The rise of nomophobia

Smartphones have greatly increased in number as has our need to have them nearby:

Nomophobia is a term describing a growing fear in today’s world — the fear of being without a mobile device, or beyond mobile phone contact. Among today’s high school and college students, it’s on the rise. An increasing number of college students now shower with their cell phone. The average adolescent would rather lose a pinky-finger than a cell phone. A growing percentage text or tweet instead of actually talking to others.

Nomophobia is everywhere in industrialized nations. The term is an abbreviation for “no-mobile-phone phobia,” which was coined during a 2010 study by the UK Post Office. The Post Office commissioned YouGov, a research organization, to look at anxieties suffered by mobile phone users. The study found that nearly 53 percent of mobile phone users in Britain tend to be anxious when they “lose their mobile phone, run out of battery or credit, or have no network coverage.”

The study found that about 58 percent of men and 47 percent of women suffer from the phobia, and an additional 9 percent feel stressed when their mobile phones are off. The study sampled 2,163 people. Fifty-five percent of those surveyed cited keeping in touch with friends or family as the main reason that they got anxious when they could not use their mobile phones. The study compared stress levels induced by the average case of nomophobia to be on par with those of “wedding day jitters” and trips to the dentist…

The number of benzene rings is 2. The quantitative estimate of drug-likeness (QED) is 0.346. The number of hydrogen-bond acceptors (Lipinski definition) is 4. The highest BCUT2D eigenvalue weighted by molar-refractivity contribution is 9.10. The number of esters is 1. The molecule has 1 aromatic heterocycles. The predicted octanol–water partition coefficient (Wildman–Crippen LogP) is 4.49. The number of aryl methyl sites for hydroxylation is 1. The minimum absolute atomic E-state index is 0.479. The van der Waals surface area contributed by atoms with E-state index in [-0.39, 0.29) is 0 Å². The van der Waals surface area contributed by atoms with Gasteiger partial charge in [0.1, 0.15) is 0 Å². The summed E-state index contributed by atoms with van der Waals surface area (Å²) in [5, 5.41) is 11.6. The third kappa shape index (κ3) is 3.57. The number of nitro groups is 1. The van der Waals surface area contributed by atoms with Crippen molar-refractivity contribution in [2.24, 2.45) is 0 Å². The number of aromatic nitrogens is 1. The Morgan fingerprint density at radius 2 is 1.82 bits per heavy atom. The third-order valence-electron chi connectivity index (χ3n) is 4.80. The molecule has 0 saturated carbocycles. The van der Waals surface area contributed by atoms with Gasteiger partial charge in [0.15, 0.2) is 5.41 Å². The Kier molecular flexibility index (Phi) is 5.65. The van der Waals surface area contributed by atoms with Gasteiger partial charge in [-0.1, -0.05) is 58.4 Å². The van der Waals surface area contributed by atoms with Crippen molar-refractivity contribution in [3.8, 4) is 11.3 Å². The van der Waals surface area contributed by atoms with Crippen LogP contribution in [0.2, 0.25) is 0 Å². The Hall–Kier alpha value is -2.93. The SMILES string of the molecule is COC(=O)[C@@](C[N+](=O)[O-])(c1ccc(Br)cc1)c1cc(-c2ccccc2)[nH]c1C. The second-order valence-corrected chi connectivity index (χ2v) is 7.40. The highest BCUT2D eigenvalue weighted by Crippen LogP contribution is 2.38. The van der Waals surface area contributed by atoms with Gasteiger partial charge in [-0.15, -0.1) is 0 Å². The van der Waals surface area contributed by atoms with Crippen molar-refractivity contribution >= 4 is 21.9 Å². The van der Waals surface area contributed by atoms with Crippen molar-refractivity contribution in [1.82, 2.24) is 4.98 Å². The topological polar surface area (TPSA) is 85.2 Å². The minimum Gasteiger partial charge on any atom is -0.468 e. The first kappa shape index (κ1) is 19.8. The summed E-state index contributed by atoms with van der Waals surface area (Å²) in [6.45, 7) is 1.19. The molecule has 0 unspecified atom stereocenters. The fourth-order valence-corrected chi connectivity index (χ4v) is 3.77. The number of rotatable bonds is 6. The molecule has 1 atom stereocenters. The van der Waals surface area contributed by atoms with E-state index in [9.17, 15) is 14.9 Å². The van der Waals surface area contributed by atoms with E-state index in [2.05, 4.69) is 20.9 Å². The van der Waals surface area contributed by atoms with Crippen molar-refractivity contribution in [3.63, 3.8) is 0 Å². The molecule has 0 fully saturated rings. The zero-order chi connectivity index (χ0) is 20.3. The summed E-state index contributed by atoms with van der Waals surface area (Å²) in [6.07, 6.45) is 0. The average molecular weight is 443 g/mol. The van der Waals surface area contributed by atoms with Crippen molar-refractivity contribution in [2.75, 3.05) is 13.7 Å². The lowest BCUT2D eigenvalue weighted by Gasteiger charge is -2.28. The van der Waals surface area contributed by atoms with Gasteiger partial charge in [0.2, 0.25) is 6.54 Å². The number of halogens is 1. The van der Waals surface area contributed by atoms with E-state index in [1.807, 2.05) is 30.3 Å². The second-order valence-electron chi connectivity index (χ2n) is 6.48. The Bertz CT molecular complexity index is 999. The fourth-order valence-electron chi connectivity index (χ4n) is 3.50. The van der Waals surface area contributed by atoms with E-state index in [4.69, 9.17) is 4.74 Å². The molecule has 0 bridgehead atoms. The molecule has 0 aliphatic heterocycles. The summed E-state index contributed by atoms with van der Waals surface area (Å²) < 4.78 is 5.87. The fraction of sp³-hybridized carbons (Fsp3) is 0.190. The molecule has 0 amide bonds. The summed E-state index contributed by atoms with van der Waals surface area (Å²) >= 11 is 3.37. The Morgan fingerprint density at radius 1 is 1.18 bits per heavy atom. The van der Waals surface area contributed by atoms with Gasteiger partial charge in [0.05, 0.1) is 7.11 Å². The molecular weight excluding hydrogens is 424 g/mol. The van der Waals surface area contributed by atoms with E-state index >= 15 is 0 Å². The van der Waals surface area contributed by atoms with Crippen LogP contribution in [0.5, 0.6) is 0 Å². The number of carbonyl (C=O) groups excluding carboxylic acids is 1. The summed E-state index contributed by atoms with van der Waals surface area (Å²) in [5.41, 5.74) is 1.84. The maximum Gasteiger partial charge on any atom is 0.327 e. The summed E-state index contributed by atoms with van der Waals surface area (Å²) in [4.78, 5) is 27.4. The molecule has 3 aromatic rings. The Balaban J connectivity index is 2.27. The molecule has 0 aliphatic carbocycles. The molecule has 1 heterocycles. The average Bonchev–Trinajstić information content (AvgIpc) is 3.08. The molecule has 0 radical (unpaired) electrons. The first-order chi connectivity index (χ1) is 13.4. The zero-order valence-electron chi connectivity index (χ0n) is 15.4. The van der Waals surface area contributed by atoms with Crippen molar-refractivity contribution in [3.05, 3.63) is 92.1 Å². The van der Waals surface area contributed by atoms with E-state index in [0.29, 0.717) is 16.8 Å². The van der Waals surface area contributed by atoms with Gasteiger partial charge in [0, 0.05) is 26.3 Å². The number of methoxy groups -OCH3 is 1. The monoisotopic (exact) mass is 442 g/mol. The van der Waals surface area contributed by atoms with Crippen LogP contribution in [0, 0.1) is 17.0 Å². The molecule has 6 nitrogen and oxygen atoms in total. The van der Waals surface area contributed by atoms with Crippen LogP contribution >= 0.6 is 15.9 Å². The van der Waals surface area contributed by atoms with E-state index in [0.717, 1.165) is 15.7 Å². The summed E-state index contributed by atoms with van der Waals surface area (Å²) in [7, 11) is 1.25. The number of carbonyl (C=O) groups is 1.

A full 66 percent of all adults suffer from “nomophobia.”

Unfortunately, this article is short on citing reputable sources outside of one YouGov study in the UK. However, I have seen other similar findings trickle out in recent years.

As I’ve noted before, if this behavior becomes widespread, particularly among normal adults, is it really a problem or phobia? Perhaps the more unusual people are the ones without smartphones or Facebook accounts (they do occasionally pop  up in the college student population) who also may feel odd: peer pressure to join, missing out on information that everyone else seems to have, paying attention to other things more than new technology.

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